September 8, 2022
Illustration: Christopher T. Fong/ Protocol
Hello, and welcome to Protocol Entertainment, your guide to the business of the gaming and media industries. This Thursday, we’re taking a look at the impact the midterms are having on the streaming industry. Plus: Snap is into enterprise AR now, and Apple confused a bunch of AR fans.
It’s been a rocky year for the streaming industry. Netflix stumbled, and it had to acknowledge that it’s facing a significant subscriber slowdown. Ad-supported streaming is still growing, but brands and marketers are cutting back, which has severely impacted companies like Roku. And Warner Bros. Discovery did a U-turn on many of its streaming initiatives, killing projects like “Batgirl” in the process.
The good news: Ad-supported streamers are about to get a big break, thanks to the midterms. Political campaigns are expected to spend a whopping $1.2 billion on political advertising on streaming services, and some insiders told me they’re already seeing spending way ahead of where it was just two years ago.
Spending more money on streaming ads makes a lot of sense for political campaigns. Not only did streaming surpass other forms of TV viewing for the first time ever in July, it’s also really the only way to reach younger audiences.
But will the cash influx be enough to help streamers recover? Major media execs did call out the impact election money will have on their streaming services during recent earnings calls, with NBCUniversal CEO Jeff Shell saying it would contribute to “some pretty strong results from Peacock in the coming fall.”
The big unknown: Netflix and Disney. Both companies are scheduled to launch ad-supported tiers for their respective streaming services before the end of the year, and both could theoretically provide many millions of additional eyeballs to political advertisers — if not for this election, then for 2024, when streaming spending is likely going to be even higher.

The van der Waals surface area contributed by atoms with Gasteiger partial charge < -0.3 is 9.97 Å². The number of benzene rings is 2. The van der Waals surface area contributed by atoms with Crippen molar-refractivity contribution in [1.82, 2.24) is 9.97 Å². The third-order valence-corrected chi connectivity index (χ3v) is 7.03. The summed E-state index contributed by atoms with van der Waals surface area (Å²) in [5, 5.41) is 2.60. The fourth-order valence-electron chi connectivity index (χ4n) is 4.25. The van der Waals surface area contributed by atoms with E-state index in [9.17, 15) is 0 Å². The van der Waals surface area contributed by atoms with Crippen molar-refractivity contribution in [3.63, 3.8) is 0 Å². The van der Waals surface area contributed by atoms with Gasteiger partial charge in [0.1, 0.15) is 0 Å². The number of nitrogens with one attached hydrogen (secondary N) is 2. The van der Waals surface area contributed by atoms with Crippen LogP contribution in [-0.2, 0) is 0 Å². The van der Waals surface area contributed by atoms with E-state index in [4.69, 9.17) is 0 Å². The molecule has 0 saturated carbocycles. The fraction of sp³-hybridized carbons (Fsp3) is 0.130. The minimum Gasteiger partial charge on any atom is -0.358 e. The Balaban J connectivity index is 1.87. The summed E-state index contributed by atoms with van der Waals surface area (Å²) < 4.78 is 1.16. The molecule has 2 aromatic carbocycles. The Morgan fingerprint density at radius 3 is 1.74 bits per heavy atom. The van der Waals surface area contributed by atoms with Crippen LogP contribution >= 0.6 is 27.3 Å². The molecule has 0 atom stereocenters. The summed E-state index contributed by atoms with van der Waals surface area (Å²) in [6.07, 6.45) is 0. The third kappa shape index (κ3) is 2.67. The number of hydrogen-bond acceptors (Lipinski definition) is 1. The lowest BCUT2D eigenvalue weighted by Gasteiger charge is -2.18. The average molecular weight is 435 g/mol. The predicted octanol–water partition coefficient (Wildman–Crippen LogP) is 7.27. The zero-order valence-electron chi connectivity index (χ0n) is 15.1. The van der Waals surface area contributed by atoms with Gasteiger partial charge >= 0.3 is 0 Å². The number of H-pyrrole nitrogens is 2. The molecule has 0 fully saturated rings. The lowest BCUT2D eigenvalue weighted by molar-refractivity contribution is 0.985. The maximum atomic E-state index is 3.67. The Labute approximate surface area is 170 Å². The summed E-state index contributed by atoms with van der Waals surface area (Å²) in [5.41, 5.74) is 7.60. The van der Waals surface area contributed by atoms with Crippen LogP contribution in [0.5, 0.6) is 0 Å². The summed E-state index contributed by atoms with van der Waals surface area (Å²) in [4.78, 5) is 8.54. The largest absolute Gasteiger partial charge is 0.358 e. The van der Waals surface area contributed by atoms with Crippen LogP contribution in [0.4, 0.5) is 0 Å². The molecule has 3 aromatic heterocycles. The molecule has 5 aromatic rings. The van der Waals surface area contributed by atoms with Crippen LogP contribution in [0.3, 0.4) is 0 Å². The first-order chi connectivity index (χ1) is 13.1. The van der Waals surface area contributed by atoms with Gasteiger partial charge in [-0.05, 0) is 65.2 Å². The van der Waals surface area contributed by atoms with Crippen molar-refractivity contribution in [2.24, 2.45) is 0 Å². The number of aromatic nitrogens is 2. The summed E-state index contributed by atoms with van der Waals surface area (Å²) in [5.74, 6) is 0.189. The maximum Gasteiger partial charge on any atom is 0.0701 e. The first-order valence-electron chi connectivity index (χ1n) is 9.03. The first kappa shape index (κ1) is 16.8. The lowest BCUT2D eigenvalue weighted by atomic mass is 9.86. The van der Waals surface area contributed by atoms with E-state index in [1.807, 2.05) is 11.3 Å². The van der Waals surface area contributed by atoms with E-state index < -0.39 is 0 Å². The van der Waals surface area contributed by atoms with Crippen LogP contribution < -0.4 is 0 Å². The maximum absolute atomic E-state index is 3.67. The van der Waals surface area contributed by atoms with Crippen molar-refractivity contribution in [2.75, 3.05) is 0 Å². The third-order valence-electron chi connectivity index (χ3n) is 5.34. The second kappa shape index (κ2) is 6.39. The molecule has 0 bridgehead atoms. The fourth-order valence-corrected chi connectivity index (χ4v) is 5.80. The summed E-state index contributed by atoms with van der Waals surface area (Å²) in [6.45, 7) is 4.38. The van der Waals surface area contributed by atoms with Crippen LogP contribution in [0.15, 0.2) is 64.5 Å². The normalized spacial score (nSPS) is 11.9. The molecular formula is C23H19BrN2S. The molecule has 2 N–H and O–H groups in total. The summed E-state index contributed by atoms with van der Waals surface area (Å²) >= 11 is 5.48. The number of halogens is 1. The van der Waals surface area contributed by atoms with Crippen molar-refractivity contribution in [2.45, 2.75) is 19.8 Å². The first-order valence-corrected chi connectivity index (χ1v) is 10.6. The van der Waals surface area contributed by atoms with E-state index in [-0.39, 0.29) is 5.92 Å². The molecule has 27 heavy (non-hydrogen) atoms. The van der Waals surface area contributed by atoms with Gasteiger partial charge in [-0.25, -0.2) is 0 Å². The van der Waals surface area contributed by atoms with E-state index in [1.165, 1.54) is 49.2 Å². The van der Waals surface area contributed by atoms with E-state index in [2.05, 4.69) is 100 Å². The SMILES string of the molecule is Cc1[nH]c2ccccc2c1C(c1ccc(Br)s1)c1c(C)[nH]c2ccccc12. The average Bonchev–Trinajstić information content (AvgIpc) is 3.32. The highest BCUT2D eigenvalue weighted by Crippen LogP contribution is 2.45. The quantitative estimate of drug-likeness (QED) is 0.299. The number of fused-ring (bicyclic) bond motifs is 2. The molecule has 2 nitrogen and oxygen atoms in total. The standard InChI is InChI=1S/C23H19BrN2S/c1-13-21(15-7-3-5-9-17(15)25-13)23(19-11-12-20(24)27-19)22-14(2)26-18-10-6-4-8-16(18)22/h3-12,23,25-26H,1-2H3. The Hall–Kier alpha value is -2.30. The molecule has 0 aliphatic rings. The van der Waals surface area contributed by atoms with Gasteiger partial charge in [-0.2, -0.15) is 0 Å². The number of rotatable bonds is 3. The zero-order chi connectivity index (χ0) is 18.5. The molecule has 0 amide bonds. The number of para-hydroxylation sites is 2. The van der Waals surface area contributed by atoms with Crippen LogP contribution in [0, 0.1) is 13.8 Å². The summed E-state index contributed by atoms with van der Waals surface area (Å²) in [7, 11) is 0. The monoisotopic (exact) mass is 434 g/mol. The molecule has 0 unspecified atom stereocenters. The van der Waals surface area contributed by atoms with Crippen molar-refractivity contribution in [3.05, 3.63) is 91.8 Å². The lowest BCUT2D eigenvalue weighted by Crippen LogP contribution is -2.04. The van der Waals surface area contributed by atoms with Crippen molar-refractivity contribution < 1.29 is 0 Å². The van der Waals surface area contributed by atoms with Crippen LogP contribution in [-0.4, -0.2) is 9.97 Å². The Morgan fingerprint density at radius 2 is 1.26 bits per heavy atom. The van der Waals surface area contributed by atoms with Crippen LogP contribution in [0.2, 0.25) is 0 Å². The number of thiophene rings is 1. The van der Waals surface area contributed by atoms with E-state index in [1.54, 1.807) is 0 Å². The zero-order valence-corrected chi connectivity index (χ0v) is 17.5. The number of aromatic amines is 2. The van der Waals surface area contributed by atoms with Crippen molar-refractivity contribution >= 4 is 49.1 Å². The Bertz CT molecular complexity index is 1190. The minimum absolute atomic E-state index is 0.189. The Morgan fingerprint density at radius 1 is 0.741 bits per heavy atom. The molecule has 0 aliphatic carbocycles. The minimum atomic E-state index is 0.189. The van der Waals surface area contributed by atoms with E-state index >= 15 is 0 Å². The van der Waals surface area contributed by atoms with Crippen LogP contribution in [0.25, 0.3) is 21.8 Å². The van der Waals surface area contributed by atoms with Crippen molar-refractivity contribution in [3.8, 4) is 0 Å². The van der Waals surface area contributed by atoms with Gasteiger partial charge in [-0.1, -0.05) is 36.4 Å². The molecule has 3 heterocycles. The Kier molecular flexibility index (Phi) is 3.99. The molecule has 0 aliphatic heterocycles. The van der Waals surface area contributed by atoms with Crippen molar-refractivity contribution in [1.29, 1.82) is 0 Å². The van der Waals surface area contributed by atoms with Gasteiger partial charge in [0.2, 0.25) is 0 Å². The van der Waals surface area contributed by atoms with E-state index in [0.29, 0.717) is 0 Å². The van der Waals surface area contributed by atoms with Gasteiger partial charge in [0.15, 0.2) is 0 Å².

You can read my full report on political advertisers cutting the cord on Protocol.com.
— Janko Roettgers
Software is changing payments and banks should care:At Modern Treasury, we built a platform to complement banks’ existing products to help them prepare for a future led by software. We’re here to help them future-proof their business so that they can participate in and lead in the next phase of financial services.
“We saw challenges on the horizon, and hedged our bets accordingly, but still got punched in the face hard by 2022’s new economic reality.” —Snap founder and CEO Evan Spiegel addressed employees in an internal memo following the company’s recent massive layoffs. In the memo, Spiegel committed to developing future versions of the company’s Spectacles AR glasses and revealed that Snap has been building out an enterprise AR unit to license its tech to other companies.
“We are very serious about entertainment. We are in it for the long haul … we want to build the best selection of streaming content.” — Amazon CEO Andy Jassy sang Prime Video’s praises during a fireside chat with Kara Swisher at this week’s Code conference. Jassy has good reason to be bullish: The company’s “Lord of the Rings” series has been a big hit with viewers.